Season 4 of the program gave us some groundbreaking moments: A new kid was added, Haley got arrested, Rob Riggle made some appearances, Mitchell and Cam met their worst enemies (lesbians). This show hasn't failed me yet. Whether it's Ty Burrell's Phil living in his own hell with a family RV trip or Claire and Cam's house flipping project to one up Gil Thorpe or telling someone in college their VW Rabbit convertible made them bourgeoisie, Modern Family keeps on delivering.

When you have an ensemble set up like this show, you can write and design so many situations for them to run into. The show's creators were smart to factor in the aging of the family in real time, which has helped to establish a great relationship with the audience without jumping the shark.
— Seth Pohorence, senior Popculturology writer

10. Mad Men
I'm a 1980s kid, far beyond the time-frame of Mad Men, but the meticulous nature of the show, created by Matthew Weiner, really makes the audience believe they're taking a step back in time — whether they lived through it or not.

There's no big mystery in Mad Men that gets solved within the roughly hour-long period drama. Rather, Weiner focuses on building entire seasons for key events that happen towards the end of the run. It's a bold concept for a show that only has 13 episodes every season. I could tell you to start watching the show now, but I urge you to binge-watch first. Each character has been constructed over the course of six seasons.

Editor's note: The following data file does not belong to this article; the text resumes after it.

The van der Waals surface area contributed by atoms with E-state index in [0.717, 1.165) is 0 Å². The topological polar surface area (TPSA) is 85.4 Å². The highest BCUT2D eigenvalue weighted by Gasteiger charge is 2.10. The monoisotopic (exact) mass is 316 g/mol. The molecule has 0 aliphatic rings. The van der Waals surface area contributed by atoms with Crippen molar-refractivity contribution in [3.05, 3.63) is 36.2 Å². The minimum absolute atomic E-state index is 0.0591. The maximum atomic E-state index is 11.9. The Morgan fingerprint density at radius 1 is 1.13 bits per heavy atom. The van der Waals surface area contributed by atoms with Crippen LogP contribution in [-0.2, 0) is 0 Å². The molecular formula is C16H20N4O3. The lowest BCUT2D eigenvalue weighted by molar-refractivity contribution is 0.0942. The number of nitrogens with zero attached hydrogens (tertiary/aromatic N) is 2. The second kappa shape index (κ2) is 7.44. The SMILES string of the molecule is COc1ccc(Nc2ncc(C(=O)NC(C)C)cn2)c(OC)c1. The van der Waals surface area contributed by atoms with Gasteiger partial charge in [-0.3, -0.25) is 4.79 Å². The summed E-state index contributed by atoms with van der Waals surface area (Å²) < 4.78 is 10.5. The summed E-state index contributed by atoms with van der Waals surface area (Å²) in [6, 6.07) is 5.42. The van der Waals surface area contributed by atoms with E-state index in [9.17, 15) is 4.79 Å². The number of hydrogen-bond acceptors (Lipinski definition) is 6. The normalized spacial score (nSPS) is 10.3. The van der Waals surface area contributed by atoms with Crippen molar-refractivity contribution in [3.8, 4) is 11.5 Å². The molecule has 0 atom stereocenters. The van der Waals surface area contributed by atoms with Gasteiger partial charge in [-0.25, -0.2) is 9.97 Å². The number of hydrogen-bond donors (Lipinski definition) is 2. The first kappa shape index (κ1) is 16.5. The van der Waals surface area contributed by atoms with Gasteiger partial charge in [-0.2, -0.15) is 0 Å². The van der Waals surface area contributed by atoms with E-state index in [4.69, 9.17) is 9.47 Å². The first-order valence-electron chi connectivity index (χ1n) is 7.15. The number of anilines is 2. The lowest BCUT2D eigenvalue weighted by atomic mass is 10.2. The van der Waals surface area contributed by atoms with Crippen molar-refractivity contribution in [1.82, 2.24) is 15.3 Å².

Such is the case with Don Draper, played by Jon Hamm, a heavy-drinking, womanizing advertising executive that we know very little about in the beginning of the series. Although it's difficult to root for this guy sometimes, later seasons start to show the back story behind the man who's no longer able to run away from his past history he so desperately wanted no association with. The pace might seem slow, but we as the audience know the writers have something big in store for those who wait until the end of the season.
— Anton Ali, Popculturology staff writer

9. The Newsroom
HBO and Aaron Sorkin have not yet made an official announcement about the third season of The Newsroom at this point. A tweet from Jeff Daniels is the only indication that the show will be returning in 2014.

Sorkin added a few actors to the already crowded cast this season. Constance Zimmer, who was spectacular opposite Jeremy Piven on Entourage, was introduced as a spokeswoman for the Romney campaign. Grace Gummer, who was playing a reporter embedded with the campaign, joined her. In addition Marcia Gay Harden portrayed the lead lawyer of the legal team representing ACN in the lawsuit that is introduced in the opening episode and provides the central storyline for the season.